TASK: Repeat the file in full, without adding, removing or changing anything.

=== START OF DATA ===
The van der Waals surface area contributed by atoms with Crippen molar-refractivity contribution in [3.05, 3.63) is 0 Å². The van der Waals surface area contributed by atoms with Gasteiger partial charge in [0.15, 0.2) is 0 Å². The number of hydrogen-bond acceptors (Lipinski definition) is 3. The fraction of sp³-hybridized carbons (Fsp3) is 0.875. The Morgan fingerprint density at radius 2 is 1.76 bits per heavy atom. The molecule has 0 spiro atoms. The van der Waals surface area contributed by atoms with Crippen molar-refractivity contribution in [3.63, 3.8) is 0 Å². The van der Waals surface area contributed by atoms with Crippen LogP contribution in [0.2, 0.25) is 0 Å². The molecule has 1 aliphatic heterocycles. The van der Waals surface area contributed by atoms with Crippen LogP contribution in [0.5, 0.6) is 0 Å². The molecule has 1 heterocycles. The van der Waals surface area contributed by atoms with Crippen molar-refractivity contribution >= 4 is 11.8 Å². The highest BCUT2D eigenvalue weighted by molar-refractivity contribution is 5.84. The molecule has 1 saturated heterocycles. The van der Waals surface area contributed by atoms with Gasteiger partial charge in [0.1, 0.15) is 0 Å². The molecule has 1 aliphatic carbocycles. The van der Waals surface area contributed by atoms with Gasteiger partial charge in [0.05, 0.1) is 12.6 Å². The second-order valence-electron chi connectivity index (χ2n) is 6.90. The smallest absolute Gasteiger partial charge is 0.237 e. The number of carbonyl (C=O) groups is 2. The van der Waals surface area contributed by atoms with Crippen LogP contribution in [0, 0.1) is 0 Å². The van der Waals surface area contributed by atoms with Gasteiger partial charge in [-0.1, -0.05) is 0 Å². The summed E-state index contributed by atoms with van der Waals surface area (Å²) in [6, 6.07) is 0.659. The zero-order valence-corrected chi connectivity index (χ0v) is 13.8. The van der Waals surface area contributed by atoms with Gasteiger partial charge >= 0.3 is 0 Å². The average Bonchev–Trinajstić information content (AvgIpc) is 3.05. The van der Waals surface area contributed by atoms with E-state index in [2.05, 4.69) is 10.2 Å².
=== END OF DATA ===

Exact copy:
The van der Waals surface area contributed by atoms with Crippen molar-refractivity contribution in [3.05, 3.63) is 0 Å². The van der Waals surface area contributed by atoms with Gasteiger partial charge in [0.15, 0.2) is 0 Å². The number of hydrogen-bond acceptors (Lipinski definition) is 3. The fraction of sp³-hybridized carbons (Fsp3) is 0.875. The Morgan fingerprint density at radius 2 is 1.76 bits per heavy atom. The molecule has 0 spiro atoms. The van der Waals surface area contributed by atoms with Crippen molar-refractivity contribution in [3.63, 3.8) is 0 Å². The van der Waals surface area contributed by atoms with Crippen LogP contribution in [0.2, 0.25) is 0 Å². The molecule has 1 aliphatic heterocycles. The van der Waals surface area contributed by atoms with Crippen LogP contribution in [0.5, 0.6) is 0 Å². The molecule has 1 heterocycles. The van der Waals surface area contributed by atoms with Crippen molar-refractivity contribution >= 4 is 11.8 Å². The highest BCUT2D eigenvalue weighted by molar-refractivity contribution is 5.84. The molecule has 1 saturated heterocycles. The van der Waals surface area contributed by atoms with Gasteiger partial charge in [0.1, 0.15) is 0 Å². The molecule has 1 aliphatic carbocycles. The van der Waals surface area contributed by atoms with Gasteiger partial charge in [0.05, 0.1) is 12.6 Å². The second-order valence-electron chi connectivity index (χ2n) is 6.90. The smallest absolute Gasteiger partial charge is 0.237 e. The number of carbonyl (C=O) groups is 2. The van der Waals surface area contributed by atoms with Crippen LogP contribution in [0, 0.1) is 0 Å². The van der Waals surface area contributed by atoms with Gasteiger partial charge in [-0.1, -0.05) is 0 Å². The summed E-state index contributed by atoms with van der Waals surface area (Å²) in [6, 6.07) is 0.659. The zero-order valence-corrected chi connectivity index (χ0v) is 13.8. The van der Waals surface area contributed by atoms with Gasteiger partial charge >= 0.3 is 0 Å². The average Bonchev–Trinajstić information content (AvgIpc) is 3.05. The van der Waals surface area contributed by atoms with E-state index in [2.05, 4.69) is 10.2 Å².